The Role of the Sun in Climate Change
The luminosity of the sun governs the temperature of the planets. And the solar forcing, or driving, of climate, primarily due to changes insolar radiation, is an idea whose history has not been well documented in a book. Recent satellite measurements have shown that solar radiation varies as a function of wavelength - a concept that for the past two centuries scientists have claimed would be proved. Now, with all of the attention being given to global warming, this topic has again become timely. The book will review the physics of the concept of solar forcing in manageable terms, tracing its history from its beginnings in the early 1800s toits apparent success in the 1920s, to its near demise in the 1950s and its resurrection in recent years. Emphasis will be on solar variation as a driver for climate change, with only a brief discussion of other mechanisms - thus assuring the book a clear focus.
- Hardback | 304 pages
- 152.9 x 244.3 x 23.6mm | 666.85g
- 03 Apr 1997
- Oxford University Press Inc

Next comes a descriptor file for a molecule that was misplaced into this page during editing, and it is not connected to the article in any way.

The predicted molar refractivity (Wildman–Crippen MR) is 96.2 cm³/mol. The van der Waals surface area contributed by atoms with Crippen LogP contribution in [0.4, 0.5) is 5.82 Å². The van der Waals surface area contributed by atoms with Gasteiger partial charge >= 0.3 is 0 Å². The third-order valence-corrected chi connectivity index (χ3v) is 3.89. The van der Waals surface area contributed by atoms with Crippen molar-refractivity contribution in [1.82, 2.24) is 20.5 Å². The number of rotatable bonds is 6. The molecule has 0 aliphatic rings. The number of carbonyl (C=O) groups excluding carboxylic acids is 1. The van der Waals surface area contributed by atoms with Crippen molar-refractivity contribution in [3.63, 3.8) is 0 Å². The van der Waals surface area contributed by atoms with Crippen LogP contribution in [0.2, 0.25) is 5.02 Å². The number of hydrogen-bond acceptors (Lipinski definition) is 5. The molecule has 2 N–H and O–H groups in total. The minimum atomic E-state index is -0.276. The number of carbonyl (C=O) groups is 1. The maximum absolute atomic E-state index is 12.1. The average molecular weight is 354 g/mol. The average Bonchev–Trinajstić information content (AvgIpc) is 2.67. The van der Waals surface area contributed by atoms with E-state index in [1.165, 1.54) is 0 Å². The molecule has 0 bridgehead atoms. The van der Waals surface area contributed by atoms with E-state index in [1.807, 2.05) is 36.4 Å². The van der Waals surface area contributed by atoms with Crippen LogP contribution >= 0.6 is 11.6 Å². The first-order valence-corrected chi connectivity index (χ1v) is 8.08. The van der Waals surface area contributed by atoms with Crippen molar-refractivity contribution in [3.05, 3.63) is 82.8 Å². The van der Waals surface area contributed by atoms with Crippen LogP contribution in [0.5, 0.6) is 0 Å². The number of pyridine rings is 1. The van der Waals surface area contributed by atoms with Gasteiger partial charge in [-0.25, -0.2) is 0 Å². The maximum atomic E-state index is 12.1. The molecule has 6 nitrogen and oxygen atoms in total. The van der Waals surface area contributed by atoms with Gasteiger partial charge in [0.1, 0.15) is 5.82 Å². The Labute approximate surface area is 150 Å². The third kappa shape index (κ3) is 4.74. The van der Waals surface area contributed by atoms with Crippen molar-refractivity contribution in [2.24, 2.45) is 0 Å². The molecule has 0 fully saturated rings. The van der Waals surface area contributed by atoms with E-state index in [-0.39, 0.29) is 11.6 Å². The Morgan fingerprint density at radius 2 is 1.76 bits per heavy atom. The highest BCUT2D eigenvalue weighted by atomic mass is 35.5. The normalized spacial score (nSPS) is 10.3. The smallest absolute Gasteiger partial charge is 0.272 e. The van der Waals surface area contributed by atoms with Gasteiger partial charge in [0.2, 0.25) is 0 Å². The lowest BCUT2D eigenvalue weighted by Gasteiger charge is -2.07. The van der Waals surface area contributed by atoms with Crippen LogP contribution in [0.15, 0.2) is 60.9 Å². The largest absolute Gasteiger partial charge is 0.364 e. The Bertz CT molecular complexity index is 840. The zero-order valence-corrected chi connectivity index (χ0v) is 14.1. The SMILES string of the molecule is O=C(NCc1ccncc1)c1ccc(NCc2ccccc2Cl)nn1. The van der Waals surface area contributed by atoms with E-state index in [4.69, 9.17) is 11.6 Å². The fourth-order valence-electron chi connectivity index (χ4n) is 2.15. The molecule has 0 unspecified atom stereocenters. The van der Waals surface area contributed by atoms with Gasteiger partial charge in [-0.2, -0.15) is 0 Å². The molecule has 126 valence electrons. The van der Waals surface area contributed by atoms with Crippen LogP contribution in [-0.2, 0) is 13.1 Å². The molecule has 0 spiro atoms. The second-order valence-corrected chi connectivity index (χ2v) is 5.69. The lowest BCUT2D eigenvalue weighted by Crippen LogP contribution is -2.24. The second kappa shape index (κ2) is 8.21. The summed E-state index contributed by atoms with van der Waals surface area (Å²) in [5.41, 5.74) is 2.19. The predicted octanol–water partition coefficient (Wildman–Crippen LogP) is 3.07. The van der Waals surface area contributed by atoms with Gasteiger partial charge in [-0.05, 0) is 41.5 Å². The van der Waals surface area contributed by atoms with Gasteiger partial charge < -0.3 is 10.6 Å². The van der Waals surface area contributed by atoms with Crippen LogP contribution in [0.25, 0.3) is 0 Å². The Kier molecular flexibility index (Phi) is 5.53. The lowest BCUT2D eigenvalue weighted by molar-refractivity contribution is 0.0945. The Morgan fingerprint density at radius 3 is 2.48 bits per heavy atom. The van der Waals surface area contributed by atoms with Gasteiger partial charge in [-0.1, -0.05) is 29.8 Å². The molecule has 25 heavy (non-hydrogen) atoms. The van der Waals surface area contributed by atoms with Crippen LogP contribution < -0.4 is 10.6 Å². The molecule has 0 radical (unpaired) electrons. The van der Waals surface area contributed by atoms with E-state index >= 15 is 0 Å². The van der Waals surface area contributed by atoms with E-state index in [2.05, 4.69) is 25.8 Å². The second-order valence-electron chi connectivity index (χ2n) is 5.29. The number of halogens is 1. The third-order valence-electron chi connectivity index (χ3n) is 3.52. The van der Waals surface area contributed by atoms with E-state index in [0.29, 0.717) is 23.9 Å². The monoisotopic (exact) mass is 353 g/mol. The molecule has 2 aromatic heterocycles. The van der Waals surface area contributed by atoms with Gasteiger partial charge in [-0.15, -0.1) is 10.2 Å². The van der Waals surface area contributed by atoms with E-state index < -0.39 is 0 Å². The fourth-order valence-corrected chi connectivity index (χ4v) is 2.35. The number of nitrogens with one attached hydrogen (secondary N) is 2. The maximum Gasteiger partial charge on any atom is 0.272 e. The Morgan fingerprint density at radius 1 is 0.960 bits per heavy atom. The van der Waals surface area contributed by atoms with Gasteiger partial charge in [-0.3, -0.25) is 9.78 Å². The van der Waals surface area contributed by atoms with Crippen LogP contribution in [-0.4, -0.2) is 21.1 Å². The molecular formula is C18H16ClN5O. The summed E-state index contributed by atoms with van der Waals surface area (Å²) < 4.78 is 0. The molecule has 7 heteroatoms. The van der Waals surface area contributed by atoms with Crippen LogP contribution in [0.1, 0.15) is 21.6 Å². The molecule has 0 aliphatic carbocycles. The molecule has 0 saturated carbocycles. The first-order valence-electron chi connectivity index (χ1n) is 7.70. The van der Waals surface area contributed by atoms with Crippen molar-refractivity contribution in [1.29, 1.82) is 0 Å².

- New York, United States
- 8 halftones, 115 line drawings
The authors review many historical studies of the Sun's influence on climate. A successful blend of astronomical and climate studies with modern scientific and statistical analysis. * New Scientist *
Table of contents
PART I: THE SUN; PART II: THE CLIMATE; PART III: THE LONGER TERM SUN/CLIMATE CONNECTION; PART IV: APPENDICES
About Douglas V. Hoyt
Douglas V. Hoyt, a private consultant, was formerly Senior Scientist at the Research and Data Systems Corporation in Greenbelt, Maryland. Kenneth H. Schatten is the Program Director for Solar Terrestrial Research at the National Science Foundation.